Where I Stand: Far from Censorship

In recent years, the issue of censorship and regulation of video games has been one of great concern. It affects not only to the members of the video game industry and the gaming community, but any defenders of liberty and freedom across the country. Now that may sound a bit dramatic, but it is essentially the case.

I was playing Manhunt 2 earlier this week – the Wii version. (On a side note, I thought the gesture-based controls were masterfully…uh…executed, but I have to admit that I felt a bit criminal, or at least mildly sadistic, while performing the actions) What bothered me more than the icky feelings i had while performing kills, though, was the fact that the game has been so heavily modified (CENSORED) from its original form. You’ve probably already read/heard/seen, but the executions in the game are almost completely obfuscated. I couldn’t tell what was even happening half the time.

That brings me to the point of this bundle of text – how do we stop the censorship, and what, if any, good can legislation do for the state of gaming? Where I have been leaning is toward the advocacy of certain limitations. Now before you start your cries of “heresy!” and “traitor!” please understand that these would only be in order to expand the freedoms of developers and to open up entirely new realms of creativity in which they could express themselves.

The way it works now is that each game (well, game footage) is sent to the ESRB and rated. This ratings board, mind you, is made up of “…a wide range of backgrounds, races, and ages and have no ties to the interactive entertainment industry. Raters include retired school principals, parents, professionals, and other individuals from all walks of life.” That’s not exactly a jury of one’s peers. If the content is deemed “too offensive” by these outsiders, then it is altered for release. It has been effectively censored.

So why would game makers tone down their games? Because manufacturers such as Nintendo and Sony won’t release an “Adults Only” game on any of their consoles. Why won’t they release those kinds of games? Public outcry and bad press. If there were rules in place beyond the voluntary ESRB ratings board that would take the blame off of anyone in the industry itself, then it would be much more likely that those companies would allow a wider range of content to be played on their hardware.

What I would propose is that all games be rated, and left as-is. I would also propose that console manufacturers allow games of all ratings to be released for their respective platforms. Finally – and this is the interesting part – I would propose that regulatory bodies enforce *ONLY* that the software be sold to the proper audiences – the audiences for which they were intended. That way, all content originally crafted as part of the interactive experience could actually find its way into the final retail box, sans censorship. Many of these so-called “games” (we know how I feel about that term) are made for adults, and we want them…uncut. This is not Romper Room, and censorship is just a gross misquote of the works’ creators.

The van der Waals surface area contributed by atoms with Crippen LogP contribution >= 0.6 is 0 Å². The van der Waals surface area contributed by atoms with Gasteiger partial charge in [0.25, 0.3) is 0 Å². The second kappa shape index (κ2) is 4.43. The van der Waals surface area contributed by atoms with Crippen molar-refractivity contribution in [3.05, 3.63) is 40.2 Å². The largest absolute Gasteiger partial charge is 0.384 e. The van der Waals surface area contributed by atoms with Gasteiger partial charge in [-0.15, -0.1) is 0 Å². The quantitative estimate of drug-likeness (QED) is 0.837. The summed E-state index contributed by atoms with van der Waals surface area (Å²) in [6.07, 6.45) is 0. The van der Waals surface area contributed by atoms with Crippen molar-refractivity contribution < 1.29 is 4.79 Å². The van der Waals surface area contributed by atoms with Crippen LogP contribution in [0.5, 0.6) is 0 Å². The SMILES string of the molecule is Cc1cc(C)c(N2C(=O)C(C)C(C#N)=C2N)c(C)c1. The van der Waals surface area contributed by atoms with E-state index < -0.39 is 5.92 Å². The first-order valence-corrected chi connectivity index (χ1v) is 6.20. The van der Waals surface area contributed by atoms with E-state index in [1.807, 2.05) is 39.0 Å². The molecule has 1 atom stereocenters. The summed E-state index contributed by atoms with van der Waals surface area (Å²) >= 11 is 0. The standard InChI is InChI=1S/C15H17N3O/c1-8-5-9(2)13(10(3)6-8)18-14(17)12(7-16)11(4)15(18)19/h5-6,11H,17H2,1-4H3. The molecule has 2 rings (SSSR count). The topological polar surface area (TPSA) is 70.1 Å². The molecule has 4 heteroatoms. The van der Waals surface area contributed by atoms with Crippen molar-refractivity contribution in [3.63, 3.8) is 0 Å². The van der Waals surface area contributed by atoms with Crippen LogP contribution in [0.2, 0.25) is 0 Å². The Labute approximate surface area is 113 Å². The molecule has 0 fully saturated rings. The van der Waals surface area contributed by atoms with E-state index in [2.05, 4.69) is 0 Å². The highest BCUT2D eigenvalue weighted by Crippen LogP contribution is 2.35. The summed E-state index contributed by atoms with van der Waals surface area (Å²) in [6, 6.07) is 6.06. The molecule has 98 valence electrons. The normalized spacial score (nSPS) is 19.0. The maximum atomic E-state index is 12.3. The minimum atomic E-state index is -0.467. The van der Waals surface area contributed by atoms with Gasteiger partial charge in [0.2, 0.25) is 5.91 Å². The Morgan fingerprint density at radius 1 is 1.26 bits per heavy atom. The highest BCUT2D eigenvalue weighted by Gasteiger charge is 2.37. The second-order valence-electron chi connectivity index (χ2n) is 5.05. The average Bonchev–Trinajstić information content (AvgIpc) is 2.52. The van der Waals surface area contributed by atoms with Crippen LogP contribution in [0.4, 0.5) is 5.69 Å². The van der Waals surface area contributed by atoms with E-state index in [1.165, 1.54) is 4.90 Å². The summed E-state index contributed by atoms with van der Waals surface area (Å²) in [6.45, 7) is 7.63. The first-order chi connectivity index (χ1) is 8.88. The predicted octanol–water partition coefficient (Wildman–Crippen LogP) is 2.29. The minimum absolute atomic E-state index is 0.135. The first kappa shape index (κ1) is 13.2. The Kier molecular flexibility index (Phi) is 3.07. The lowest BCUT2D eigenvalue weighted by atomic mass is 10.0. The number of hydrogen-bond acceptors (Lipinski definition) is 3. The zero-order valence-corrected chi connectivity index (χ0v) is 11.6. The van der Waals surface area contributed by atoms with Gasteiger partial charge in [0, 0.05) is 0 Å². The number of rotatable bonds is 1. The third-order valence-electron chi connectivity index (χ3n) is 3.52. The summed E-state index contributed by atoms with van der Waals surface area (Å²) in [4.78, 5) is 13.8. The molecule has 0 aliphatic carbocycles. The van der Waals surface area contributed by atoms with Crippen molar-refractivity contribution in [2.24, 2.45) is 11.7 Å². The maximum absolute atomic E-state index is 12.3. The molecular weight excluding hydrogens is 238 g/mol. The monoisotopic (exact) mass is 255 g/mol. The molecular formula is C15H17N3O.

With movies, there is a similar system in place. Movies are rated by the MPAA, and then the viewing of those movies is restricted to the age group that the rating calls for. Nobody tries to censor films or get them taken out of theaters, because kids aren’t allowed to watch them. It’s not a perfect system, and certainly has its loopholes, but at least it stops the mommy police from crying.

As for music, the RIAA (another internal ratings board) plants the famous “PARENTAL ADVISORY” sticker on the front of albums that contain objectionable lyrics. Retailers then keep these reserved for their adult patrons. Again, little crying.

So if the ESRB was called the VGAA, would things be different? Would their ratings somehow be more valid in the eyes of the government? As things stand right now, the video game industry gets no respect. Laws implemented in the current state of affairs would really only be slapped on top of all the media hogwash, and no progress could be made. If everyone would work together, however, the industry could use the government’s desire for regulations to set up a fully-integrated system, ultimately benefiting the creative landscape of game design as we know it.

Heck, they might even become a legitimate art form in the public eye…


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Author: Eddie Inzauto View all posts by
Eddie has been writing about games on the interwebz for over ten years. You can find him Editor-in-Chiefing around these parts, or talking nonsense on Twitter @eddieinzauto.

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